A Culture of Interconnectivity

photo by Blake Morasch

photo by Blake Morasch

By: Ginnie Revenaugh

There’s something special about seaside towns: some unspoken commandment requiring the people to be friendly, laid back, smiley. Barcelona has vibes like this, with vast stretches of beaches full of vendors (even in the middle of the February off-season) selling mojitos, supposedly hand-crafted blankets, and the adrenaline-filled Segway rides. It’s located just south of the sprawling Pyrenees Mountains, and the light, open streets allow the soft sun and breeze to accompany your perusal around the city. Funky cafes with discordant furniture and random wall art contribute to the slow, easy atmosphere. 

But there’s more to Barcelona than the Mediterranean — there’s also a strong art scene, with artists like Antoni Gaudi and Salvador Dali finding their muse amidst the vibrant Catalon culture. Gaudi’s architecture can be found all around the city, from public parks with lizard statues and ginger bread-like groundskeeper homes, to the simple concept of apartment buildings transformed into beautiful ceramic staircases and curving rooftops. And, the infamous Sagrada Familia, which is an intricate and incredibly unique cathedral planned by Gaudi in 1883 that won’t be finished until 2026. It has tall, spiraling columns inside, with branch-like tendrils extending onto the ceiling. Its lofty ceilings allow the light to shine in from stained glass that reflect different colors depending on the time of day.

Alongside the beach and the art is a thriving dance culture, where the night life (or should I say morning life, since things don’t get going until 1AM) is bumping. Beach-side night clubs with plushy outdoor seating and outrageously overpriced drinks are abundant. While hip-hop club music is fun, even better is the traditional Flamenco dance. Flamenco is full of feeling, a dance that entails passionate strumming of the guitar and the occasional throaty bellowing of the song lyrics. To my unexperienced eyes, the dance resembles random stomping and tap dance-like movements, but it’s evident that the movements stem from raw, unfiltered, and unadulterated emotion. It’s beautiful, moving, honest, and real.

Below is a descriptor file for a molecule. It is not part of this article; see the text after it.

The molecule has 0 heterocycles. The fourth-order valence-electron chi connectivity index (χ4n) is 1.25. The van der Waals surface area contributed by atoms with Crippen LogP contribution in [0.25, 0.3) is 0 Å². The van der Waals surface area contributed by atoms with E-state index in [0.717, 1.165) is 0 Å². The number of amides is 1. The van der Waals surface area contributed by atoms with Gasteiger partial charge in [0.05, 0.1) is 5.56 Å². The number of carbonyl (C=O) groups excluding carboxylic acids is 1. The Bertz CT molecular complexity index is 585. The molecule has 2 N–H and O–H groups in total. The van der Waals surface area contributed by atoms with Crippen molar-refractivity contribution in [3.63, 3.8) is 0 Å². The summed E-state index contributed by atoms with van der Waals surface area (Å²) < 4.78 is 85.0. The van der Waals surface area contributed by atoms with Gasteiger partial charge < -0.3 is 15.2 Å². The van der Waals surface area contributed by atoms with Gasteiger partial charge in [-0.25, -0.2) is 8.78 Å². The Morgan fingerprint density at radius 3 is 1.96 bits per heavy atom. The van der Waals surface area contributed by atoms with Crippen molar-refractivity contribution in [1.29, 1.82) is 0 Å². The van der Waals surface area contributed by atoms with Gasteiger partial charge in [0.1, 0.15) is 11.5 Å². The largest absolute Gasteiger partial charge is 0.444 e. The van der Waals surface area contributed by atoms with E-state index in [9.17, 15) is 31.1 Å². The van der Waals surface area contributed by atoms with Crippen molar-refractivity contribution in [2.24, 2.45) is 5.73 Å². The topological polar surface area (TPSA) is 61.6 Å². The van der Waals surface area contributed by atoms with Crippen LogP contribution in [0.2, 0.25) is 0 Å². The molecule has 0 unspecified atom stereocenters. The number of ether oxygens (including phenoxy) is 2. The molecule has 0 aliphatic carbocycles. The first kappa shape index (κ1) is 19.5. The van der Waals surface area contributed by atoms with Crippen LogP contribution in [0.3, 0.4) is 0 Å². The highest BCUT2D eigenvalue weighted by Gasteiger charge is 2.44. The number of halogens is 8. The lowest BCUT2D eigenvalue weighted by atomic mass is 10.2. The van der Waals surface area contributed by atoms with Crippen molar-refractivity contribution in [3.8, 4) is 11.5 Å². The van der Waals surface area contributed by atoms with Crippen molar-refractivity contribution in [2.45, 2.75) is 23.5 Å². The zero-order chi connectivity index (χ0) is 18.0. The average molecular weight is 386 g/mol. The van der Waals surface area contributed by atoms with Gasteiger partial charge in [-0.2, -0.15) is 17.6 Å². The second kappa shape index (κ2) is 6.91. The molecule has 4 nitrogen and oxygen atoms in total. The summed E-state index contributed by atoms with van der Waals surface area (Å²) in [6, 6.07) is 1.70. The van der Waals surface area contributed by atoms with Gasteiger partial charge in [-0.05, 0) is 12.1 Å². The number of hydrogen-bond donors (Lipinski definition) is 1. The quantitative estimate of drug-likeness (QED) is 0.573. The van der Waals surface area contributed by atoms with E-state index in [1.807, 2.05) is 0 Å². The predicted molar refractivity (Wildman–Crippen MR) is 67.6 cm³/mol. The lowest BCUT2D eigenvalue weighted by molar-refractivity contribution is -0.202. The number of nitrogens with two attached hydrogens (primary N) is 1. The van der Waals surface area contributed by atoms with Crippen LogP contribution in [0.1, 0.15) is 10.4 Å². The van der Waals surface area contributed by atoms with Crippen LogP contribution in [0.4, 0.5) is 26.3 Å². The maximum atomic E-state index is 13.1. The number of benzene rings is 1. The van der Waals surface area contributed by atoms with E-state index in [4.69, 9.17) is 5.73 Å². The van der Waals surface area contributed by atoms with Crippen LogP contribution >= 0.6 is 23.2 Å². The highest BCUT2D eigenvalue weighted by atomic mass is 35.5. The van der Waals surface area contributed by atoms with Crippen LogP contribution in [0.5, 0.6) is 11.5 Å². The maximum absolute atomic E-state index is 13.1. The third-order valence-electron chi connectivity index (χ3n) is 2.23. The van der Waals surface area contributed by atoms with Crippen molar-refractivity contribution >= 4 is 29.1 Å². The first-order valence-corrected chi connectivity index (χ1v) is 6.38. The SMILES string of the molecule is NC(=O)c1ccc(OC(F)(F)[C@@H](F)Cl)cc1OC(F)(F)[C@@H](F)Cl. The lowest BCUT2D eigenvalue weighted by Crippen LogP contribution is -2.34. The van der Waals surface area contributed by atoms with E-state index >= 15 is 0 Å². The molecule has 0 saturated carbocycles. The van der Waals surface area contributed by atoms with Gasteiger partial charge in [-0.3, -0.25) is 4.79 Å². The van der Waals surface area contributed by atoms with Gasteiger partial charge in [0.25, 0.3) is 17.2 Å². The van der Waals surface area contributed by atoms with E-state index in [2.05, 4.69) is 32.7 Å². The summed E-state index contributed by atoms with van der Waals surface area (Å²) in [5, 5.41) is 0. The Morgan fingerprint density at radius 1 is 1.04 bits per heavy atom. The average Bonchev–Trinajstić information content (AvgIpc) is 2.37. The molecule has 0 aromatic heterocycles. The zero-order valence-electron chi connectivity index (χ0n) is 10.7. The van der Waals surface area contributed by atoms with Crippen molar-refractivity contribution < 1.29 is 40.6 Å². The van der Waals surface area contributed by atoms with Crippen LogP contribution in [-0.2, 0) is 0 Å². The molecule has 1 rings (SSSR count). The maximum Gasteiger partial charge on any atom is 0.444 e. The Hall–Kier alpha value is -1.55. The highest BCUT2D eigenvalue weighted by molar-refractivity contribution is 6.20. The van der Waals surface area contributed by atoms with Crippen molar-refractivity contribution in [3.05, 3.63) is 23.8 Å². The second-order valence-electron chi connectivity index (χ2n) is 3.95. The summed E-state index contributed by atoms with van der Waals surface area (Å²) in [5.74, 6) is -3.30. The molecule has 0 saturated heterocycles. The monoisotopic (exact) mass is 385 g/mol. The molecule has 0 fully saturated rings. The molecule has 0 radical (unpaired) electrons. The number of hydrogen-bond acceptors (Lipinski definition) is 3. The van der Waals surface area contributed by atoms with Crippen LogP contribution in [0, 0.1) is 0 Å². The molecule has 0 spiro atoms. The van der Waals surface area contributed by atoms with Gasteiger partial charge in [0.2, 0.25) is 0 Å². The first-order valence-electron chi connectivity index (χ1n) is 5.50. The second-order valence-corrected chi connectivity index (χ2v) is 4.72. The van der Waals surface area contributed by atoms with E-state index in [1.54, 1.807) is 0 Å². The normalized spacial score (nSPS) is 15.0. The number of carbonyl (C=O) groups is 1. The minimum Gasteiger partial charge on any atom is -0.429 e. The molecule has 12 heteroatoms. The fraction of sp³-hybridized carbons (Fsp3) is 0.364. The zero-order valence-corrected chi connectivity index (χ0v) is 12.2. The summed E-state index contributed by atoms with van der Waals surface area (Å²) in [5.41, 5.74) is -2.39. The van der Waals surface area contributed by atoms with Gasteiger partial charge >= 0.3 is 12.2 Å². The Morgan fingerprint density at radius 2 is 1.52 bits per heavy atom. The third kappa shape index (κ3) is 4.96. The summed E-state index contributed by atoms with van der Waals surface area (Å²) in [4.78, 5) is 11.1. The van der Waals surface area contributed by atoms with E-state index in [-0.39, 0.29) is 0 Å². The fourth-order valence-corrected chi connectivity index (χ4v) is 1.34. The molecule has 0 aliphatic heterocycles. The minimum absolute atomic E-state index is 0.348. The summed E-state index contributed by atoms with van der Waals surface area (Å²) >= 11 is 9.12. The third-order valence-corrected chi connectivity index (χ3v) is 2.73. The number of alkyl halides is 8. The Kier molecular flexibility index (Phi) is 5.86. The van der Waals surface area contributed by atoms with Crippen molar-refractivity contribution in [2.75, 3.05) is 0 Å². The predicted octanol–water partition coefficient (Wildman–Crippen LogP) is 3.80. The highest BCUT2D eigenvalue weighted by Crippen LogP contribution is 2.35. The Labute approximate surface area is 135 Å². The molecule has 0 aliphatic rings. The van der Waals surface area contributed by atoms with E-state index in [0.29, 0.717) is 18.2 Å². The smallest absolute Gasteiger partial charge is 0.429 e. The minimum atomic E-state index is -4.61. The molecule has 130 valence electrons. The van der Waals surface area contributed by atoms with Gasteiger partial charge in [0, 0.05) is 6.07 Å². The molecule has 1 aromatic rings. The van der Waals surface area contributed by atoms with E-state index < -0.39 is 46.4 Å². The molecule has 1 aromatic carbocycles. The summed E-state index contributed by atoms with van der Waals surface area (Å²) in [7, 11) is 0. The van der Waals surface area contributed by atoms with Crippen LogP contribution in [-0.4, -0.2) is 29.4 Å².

photo by Blake Morasch

photo by Blake Morasch

photo by Ginnie Revenaugh

photo by Ginnie Revenaugh

But, perhaps the most special aspect of this city is its culture of interconnectivity. Community is important in Barcelona, where tapas nights of appetizers and drinks with close friends continue into the wee hours of the morning. Afternoon coffee dates are common, as is collecting with your friends around a television during a football match, jumping ecstatically or screaming furiously at the screen — together. Barcelona has a culture where “together” is prioritized above all else. 

I experienced this togetherness with fifty of my peers while on a trip with our school. Somehow we all made it to the same spot on the beach, and the afternoon was spent in what seemed like an hours long “movie moment,” as happy-go-lucky music played in the background and frisbees flew overhead. We danced until there were crowds watching in amusement, soaked up the sun on our vitamin D-lacking skin, failed at handstands in the sand, and simply enjoyed the company of one another. We were so swept up by the culture of interconnectivity that we didn’t care who our set “groups” were or what else we could be doing around the city. We were simply content to be there, to be in the moment — together.

That is what Barcelona is. It’s sunshine and beaches, architecture and dance, but it’s infinitely more than that. It’s warm, open, and people-prioritizing. It’s a place that makes you appreciate what you have and who you have, a place that makes it easy to ignore writing papers or working overtime in order to invest in what truly matters. It makes people more important than success or perfection. Beaches, art, and clubbing can be great things, but the people you do it with are infinitely cooler. Barcelona will teach you that.